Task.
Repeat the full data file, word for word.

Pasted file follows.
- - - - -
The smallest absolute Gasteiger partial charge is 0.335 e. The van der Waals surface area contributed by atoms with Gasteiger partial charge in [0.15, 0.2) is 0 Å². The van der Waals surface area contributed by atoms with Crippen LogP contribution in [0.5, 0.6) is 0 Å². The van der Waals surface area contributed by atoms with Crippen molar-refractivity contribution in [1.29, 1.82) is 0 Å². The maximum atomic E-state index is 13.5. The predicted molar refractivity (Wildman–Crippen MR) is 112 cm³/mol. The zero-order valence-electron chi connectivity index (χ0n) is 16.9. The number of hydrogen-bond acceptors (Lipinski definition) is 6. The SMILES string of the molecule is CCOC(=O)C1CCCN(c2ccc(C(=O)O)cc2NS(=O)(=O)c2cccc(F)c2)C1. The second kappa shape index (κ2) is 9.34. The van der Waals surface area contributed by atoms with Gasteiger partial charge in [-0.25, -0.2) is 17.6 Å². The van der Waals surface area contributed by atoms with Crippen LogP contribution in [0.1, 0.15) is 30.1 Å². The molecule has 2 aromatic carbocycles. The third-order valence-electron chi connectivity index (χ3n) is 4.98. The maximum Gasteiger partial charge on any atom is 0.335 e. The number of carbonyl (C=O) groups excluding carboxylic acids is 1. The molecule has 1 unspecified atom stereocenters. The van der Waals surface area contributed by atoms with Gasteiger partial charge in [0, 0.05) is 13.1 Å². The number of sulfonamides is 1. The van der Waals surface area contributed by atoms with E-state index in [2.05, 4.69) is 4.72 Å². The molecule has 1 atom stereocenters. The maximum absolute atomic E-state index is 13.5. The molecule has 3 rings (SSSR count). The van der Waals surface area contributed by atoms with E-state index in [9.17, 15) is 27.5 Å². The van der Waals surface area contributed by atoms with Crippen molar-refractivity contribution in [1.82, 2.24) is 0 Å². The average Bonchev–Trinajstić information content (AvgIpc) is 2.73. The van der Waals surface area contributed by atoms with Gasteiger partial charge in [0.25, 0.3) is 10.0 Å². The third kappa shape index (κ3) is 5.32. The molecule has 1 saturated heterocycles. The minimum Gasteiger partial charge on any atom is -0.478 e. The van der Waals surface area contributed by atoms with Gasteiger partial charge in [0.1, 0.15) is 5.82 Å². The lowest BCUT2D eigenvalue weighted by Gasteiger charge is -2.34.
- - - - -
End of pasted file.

The smallest absolute Gasteiger partial charge is 0.335 e. The van der Waals surface area contributed by atoms with Gasteiger partial charge in [0.15, 0.2) is 0 Å². The van der Waals surface area contributed by atoms with Crippen LogP contribution in [0.5, 0.6) is 0 Å². The van der Waals surface area contributed by atoms with Crippen molar-refractivity contribution in [1.29, 1.82) is 0 Å². The maximum atomic E-state index is 13.5. The predicted molar refractivity (Wildman–Crippen MR) is 112 cm³/mol. The zero-order valence-electron chi connectivity index (χ0n) is 16.9. The number of hydrogen-bond acceptors (Lipinski definition) is 6. The SMILES string of the molecule is CCOC(=O)C1CCCN(c2ccc(C(=O)O)cc2NS(=O)(=O)c2cccc(F)c2)C1. The second kappa shape index (κ2) is 9.34. The van der Waals surface area contributed by atoms with Gasteiger partial charge in [-0.25, -0.2) is 17.6 Å². The van der Waals surface area contributed by atoms with Crippen LogP contribution in [0.1, 0.15) is 30.1 Å². The molecule has 2 aromatic carbocycles. The third-order valence-electron chi connectivity index (χ3n) is 4.98. The maximum Gasteiger partial charge on any atom is 0.335 e. The number of carbonyl (C=O) groups excluding carboxylic acids is 1. The molecule has 1 unspecified atom stereocenters. The van der Waals surface area contributed by atoms with Gasteiger partial charge in [0, 0.05) is 13.1 Å². The number of sulfonamides is 1. The van der Waals surface area contributed by atoms with E-state index in [2.05, 4.69) is 4.72 Å². The molecule has 1 atom stereocenters. The maximum absolute atomic E-state index is 13.5. The molecule has 3 rings (SSSR count). The van der Waals surface area contributed by atoms with E-state index in [9.17, 15) is 27.5 Å². The van der Waals surface area contributed by atoms with Crippen molar-refractivity contribution in [1.82, 2.24) is 0 Å². The average Bonchev–Trinajstić information content (AvgIpc) is 2.73. The van der Waals surface area contributed by atoms with Gasteiger partial charge in [0.25, 0.3) is 10.0 Å². The third kappa shape index (κ3) is 5.32. The molecule has 1 saturated heterocycles. The minimum Gasteiger partial charge on any atom is -0.478 e. The van der Waals surface area contributed by atoms with Gasteiger partial charge in [0.1, 0.15) is 5.82 Å². The lowest BCUT2D eigenvalue weighted by Gasteiger charge is -2.34.